House Speaker Nancy Pelosi landed in Taiwan’s capital of Taipei on Tuesday, arriving for aon her that has become a flashpoint amid rising tensions between the U.S. and China.
Pelosi and other members of Congress emerged from a U.S. military jet that touched down Tuesday evening in Taipei, where they were greeted by a contingent of Taiwanese officials on the tarmac. The plane traveled from Kuala Lumpur on a flight path that avoided the South China Sea and the Chinese mainland, according to the tracking website FlightAware.
Pelosi’s trip to Taiwan has been cloaked in secrecy and stoked the ire of Beijing, which raised the prospect of a military response to the visit. The White House has said it had no control over Pelosi’s decision to visit the island, and has insisted that there has been no change to U.S. policy toward Taiwan and the Chinese government.
As the second in line for the presidency, Pelosi is the highest-ranking U.S. official to visit the island in 25 years. The California Democrat’s history of pushback against Beijing dates back to 1991, when she displayed a pro-democracy banner in Tiananmen Square, defying Chinese officials.
In a statement shortly after the plane landed, Pelosi said her visit was meant to honor “America’s unwavering commitment to supporting Taiwan’s vibrant Democracy.”
“Our discussions with Taiwan leadership will focus on reaffirming our support for our partner and on promoting our shared interests, including advancing a free and open Indo-Pacific region,” she said. “America’s solidarity with the 23 million people of Taiwan is more important today than ever, as the world faces a choice between autocracy and democracy.”
The speaker emphasized that the visit “in no way contradicts longstanding United States policy” toward Taiwan and China, and said the U.S. “continues to oppose unilateral efforts to change the status quo.”
A Taiwanese government official said Pelosi is expected to meet with President Tsai Ing-wen and members of the legislature in Taipei. She isn’t expected to see the city’s mayor, Ko Wen-je, who is chair of the pro-China Taiwan People’s Party, and is expected to only meet with members of the DPP, or Democratic Progressive Party. The U.S. delegation is expected to stay Tuesday night in the capital and hold meetings throughout the day Wednesday before departing.
The skyscraper Taipei 101, the island’s iconic tallest building, flashed messages welcoming Pelosi to the capital ahead of her arrival Tuesday evening.
Beijing considers self-ruled Taiwan to be part of China, and Chinese officials have been warning they would regard Pelosi’s visit as a major provocation.
During a two-hour phone call with President Biden last week, Chinese President Xi Jinping demanded Pelosi cancel the trip. Earlier in July,U.S. military officials thought it was “not a good idea” for Pelosi to visit Taiwan right now.
According to Reuters, Chinese foreign ministry spokesman Zhao Lijian said Monday its military would “not sit idly by” if Pelosi visited. During a daily briefing, Lijan said a visit by the “No. 3 official of the U.S. government” would “lead to egregious political impact.”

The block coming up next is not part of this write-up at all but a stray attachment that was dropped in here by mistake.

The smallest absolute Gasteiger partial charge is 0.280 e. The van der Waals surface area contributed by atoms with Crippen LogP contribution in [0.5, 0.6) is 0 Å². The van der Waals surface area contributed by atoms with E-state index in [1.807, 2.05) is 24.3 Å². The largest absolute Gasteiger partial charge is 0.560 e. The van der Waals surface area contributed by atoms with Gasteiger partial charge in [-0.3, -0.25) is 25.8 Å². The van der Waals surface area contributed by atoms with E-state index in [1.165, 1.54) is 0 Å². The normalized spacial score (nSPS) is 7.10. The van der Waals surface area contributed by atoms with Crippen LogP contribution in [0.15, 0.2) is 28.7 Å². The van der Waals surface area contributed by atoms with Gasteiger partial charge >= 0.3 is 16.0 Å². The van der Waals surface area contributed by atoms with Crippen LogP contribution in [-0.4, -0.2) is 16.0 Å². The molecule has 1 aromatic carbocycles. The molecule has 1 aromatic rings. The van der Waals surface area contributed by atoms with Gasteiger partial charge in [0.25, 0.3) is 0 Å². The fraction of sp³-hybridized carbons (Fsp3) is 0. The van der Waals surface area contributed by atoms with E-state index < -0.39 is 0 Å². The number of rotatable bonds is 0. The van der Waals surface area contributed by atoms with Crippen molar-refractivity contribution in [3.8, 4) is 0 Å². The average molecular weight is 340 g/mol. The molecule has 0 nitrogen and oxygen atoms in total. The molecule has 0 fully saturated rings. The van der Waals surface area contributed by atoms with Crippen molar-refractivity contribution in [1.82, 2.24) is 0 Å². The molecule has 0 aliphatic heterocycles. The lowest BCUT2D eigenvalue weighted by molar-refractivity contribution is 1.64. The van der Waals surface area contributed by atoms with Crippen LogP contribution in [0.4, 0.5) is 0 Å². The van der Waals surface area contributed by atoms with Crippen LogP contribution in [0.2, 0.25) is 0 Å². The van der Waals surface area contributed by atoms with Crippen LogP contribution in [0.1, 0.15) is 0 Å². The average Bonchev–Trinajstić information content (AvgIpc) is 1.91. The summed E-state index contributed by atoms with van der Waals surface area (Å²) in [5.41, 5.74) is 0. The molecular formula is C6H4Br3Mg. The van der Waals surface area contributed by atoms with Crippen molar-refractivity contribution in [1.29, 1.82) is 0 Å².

On Monday, National Security Council spokesman John Kirby confirmed Pelosi was traveling on a U.S. military aircraft, and he said she had been briefed on Taiwan.
“There have been direct conversations with the speaker and her staff before she left at various levels in the national security establishment,” Kirby said, though he did not confirm any plans by her to travel to Taiwan. “The president did not speak directly with the speaker about this trip.”
Kirby said “the speaker makes her own decisions” when asked if the military still believed it was not a good idea for her to go. “What we did was provide her context, analysis, facts, information, so that she could make the best decision possible for every stop for every overseas travel,” Kirby added.
But Kirby warned about China’s “saber rattling,” including military provocations such as potentially firing missiles into the Taiwan Strait and large-scale air entry into Taiwan’s air space. He also mentioned diplomatic escalations, like Beijing’s public assertion last week that the Taiwan Strait is not an international waterway.
“Some of these actions would continue concerning trend lines that we’ve seen in recent years, but some could be of a different scope and scale,” Kirby said. “Last time Beijing fired missiles into the Taiwan Strait was 1995 and 1996 after Beijing reacted provocatively to Taiwan’s president’s visit to deliver an address at his alma mater.”
The split between Taiwan and the mainland government began in 1949, when Chinese nationalists fled to the island amid a civil war with the Chinese Communist Party. The Taiwanese government considers itself the legitimate government of China. Beijing views the island as a breakaway rogue state and part of its own territory.
The U.S. recognized Beijing as the legitimate Chinese government in 1979 and does not support Taiwanese independence, but maintained informal ties with the government, following a policy of “strategic ambiguity.” A 2018 law known as the Taiwan Travel Act made the U.S.-Taiwan relationship official, but below the level of formal diplomatic ties.
Pelosi is not the first House speaker to visit Taiwan. Former Speaker Newt Gingrich, a Republican, visited in 1997. Other American officials have made low-profile visits to Taiwan to show support to the island, but Pelosi’s visit has garnered much more attention.
Ramy Inocencio, Nancy Cordes, Kathryn Krupnick and Rebecca Kaplan contributed reporting.